Most of the time I dwell in my own fanciful world of cookie baking, made-up holidays, time with family, children's books, arts and crafts with Katie, loving time with my husband, song, and playtime and reveries in nature.
But every once in awhile, real life creeps in. And by real life I mean: dealing with taxes, insurance bureaucracies, and Toyota recalls. This week has had its abundant dose of business, phone calls, and tying up loose ends. While I am good at managing business, enjoy getting things done, and feel accomplished after navigating complex (overly complex) systems, sometimes real life is a bit of headache and not very much fun.
Our insurance was due to switch yesterday, March 1st. (Our district renegotiated a new package with Blue Cross. Actually, they negotiated with SISC, an investment pool that buys insurance and sells it to schools---this is an important difference). Bill signed up for our new PPO weeks ago, and we have been awaiting our new insurance cards.
When they didn't arrive, we didn't panic. Some friends at work have them, but as of last Friday, several had not yet received them. Saturday came and went... Monday, I reasoned, they would certainly be in the mail. With Aetna ending on February 28, everyone needs his or her new insurance ID number. I mean, right? :-)
Of course I have an OB appointment this week, as well.
So yesterday I checked the mail and no insurance cards had arrived. I left VMs and e-mail messages at the D.O. asking for our ID and group number info. I know the D.O. doesn't issue the cards, but they know how to access that information. While I awaited their response, I researched and found a number for Blue Cross online, and I called them. Surprise, surprise: there was no trace of Bill's social security number in their system.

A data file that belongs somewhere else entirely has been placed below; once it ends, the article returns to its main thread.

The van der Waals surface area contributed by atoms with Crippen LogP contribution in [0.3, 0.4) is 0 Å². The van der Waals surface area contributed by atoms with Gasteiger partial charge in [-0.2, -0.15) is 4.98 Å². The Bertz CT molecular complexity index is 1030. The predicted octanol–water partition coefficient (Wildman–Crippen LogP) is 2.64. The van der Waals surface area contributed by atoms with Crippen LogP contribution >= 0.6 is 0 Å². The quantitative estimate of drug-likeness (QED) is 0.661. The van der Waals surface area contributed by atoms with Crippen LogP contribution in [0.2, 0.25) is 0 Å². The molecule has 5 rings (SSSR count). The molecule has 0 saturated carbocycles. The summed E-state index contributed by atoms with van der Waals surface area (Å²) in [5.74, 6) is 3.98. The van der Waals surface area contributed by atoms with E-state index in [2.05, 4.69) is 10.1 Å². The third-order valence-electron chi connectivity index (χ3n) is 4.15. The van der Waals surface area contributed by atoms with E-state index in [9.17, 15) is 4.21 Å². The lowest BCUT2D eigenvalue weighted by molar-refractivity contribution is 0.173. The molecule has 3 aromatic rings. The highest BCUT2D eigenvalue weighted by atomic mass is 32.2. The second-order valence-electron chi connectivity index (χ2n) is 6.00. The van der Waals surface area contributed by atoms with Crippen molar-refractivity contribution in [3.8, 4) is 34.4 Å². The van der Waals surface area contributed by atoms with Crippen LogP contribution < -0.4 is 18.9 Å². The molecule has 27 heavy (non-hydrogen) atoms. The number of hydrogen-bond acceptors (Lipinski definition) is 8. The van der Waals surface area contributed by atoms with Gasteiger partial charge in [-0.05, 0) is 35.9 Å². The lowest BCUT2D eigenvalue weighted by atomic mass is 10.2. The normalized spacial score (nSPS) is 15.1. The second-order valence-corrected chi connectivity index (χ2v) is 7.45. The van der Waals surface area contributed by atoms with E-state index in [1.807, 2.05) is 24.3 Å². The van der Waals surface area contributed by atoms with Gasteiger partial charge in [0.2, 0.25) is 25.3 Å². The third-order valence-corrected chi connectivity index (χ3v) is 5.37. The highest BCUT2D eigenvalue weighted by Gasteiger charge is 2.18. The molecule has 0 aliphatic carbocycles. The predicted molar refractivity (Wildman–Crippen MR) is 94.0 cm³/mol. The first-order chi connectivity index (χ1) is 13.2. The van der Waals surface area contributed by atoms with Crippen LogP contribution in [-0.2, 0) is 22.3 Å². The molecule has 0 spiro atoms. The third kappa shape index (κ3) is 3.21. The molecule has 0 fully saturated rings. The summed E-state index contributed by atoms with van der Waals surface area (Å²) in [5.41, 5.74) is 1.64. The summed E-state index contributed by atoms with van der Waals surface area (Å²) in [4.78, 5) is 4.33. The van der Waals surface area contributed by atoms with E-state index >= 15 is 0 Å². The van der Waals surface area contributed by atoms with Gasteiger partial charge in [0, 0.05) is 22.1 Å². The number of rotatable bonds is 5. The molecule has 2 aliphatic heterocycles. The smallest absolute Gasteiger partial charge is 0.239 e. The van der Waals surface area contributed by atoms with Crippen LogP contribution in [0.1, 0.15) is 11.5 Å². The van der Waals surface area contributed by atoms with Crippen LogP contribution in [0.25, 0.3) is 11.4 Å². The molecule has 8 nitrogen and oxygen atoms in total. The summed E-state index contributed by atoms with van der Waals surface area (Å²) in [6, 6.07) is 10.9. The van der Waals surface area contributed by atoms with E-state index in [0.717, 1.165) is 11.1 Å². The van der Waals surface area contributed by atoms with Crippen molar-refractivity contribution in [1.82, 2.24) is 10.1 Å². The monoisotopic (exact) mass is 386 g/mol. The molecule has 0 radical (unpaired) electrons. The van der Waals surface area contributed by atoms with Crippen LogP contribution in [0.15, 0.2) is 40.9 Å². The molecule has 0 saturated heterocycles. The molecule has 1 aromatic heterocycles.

Therefore, as of 1:00 yesterday, we really didn't have any insurance. I am a HUGE believer in health insurance. I have never been without insurance. I think it has to be a priority in one's budget. I started having flashes of random emergencies involving Katie or Bill, and having no insurance...
Getting nowhere, I tried to reason the problem through. When Bill had brought home the packet containing the new insurance choices (HMO, Anthem PPO, etc) I looked at it for only a couple of seconds. We knew we wanted a PPO, and Bill had already researched which plan would let us keep our OB before presenting the information to me. I had no need to look at the packet. However, yesterday I suddenly remembered seeing an acronym (SISC) on the PPO plan.